Venice Beach, strolling with my brother’s family, brought sights not available in Texas: street art, performers, Muscle Beach, palm trees, white sand beaches. We were on a quest for a toe ring for my sister-in-law, a person as close to angelic as anyone I’ve ever met. In her demeanor, approach, interactions with others, she embodies kindness and grace. I was invited to shop for a ring as well.
We came upon a quiet little shop, at the end of a line of much noisier ones. It whispered of the 1960’s with its tie-dyed hangings on the walls and loosely draped sundresses on the staff. Calming, even though we didn’t particularly need to be calmer that afternoon.
Sure enough there were some plain little rings in good taste, silver and gold. Silver tarnishes and is often real; real gold rarely finds its way onto toes. Preferences were discussed, and I opted for the gold look while Katie decided on silver. In the scheme of human events, of course, we took it all rather seriously.
Because Katie had initiated the ring hunt, she went first and quickly found an item to suit. Then it was my turn. It should be noted that I’m not known for my ability to make decisions on purchases. It can take me weeks to decide on a shade of white paint for woodwork trim. Choosing a red for a wall once took me a year, though only minutes to realize it was awful and had to go.
After trying several little specimens, I found one that I liked. Another of my quirks is that I must weigh a purchase for value versus need, so I had to ask, “How much does it cost?”
What happened next was, and remains, one of the most striking responses I have ever heard:
“Your friend has paid the price.”
The look on the woman’s face suggested that she had a way with words and chose these carefully. There were certainly other possibilities: It’s been paid for; it’s free—your friend already paid. No cost to you. Don’t worry about it.
Any of those would have served to communicate the information: surreptitiously Katie had arranged to pay for my ring as a gift. No other phrase would have had the impact of the one that hung in the air, given confidently, with sincerity and dignity.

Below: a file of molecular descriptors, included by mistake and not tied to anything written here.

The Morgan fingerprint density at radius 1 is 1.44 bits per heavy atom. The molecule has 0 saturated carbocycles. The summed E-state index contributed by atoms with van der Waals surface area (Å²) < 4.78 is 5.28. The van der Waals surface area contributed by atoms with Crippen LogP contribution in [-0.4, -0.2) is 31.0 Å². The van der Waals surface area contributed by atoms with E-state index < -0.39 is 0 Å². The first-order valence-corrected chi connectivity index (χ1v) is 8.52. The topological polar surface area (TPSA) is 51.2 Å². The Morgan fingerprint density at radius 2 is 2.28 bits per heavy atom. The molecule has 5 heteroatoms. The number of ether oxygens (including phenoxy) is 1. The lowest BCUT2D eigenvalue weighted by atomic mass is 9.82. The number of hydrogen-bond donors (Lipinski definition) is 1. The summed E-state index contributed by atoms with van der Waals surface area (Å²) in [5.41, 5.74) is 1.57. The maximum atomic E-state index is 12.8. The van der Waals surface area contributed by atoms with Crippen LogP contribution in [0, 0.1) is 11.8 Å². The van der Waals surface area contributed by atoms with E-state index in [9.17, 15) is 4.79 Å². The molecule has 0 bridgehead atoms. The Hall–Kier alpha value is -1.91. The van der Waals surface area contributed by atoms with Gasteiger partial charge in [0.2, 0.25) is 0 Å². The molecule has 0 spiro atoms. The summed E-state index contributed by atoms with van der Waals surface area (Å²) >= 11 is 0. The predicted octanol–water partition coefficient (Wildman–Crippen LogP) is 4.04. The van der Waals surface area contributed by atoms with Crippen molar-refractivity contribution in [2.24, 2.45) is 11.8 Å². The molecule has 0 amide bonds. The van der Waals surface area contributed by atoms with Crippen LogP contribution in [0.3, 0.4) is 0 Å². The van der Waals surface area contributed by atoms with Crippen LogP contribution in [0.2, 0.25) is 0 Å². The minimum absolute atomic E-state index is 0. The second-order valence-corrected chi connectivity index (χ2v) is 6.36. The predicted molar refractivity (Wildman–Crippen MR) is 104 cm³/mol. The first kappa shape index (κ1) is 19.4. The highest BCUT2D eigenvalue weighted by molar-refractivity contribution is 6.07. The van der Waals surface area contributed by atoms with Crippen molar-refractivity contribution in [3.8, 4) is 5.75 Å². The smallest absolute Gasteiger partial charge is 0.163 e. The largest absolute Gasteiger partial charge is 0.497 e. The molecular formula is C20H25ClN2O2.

I was speechless. Stammering, I said that yes, thank you, I’d love to have the ring—simple, elegant, a thoughtful reminder of a trip to the beach.
The phrase “Your friend has paid the price” weighed on my mind and my soul, however. Today, the day after Easter, it puts me in mind once again of the Savior’s Atonement. No matter what we do, with one exception, the Savior has paid the price of our redemption. His gift waits for us until we choose it for ourselves.
After some time passed, I realized that there was a second level of meaning in this transaction. As I sat there trying on the ring and then deciding what to do, the saleswoman and Katie waited, wondering. Surely they hoped I would accept the gift. The one paying, the one accepting payment, understood so clearly what was happening, but until I knew of the offer, and until I accepted it, there was doubt of my intent. What if I had said I didn’t want it, without asking the price? Disappointed, they would have exchanged the purchase price again. I might never have known. Generosity, love, wasted.
For those of us who have felt the need for repentance, the price paid exceeds our mortal comprehension. Real pain was involved. Accepting forgiveness and acknowledging that another heart has understood, bearing for eternity the proxy weight of debt, allows us to love the One who made it all possible. As dear as that price was, the heavens rejoice when one of us repents and accepts the gift, a supernal sacrifice that we cannot completely understand but can accept with deepest gratitude. He was and is our friend who has paid the price. With our lives we can thank Him.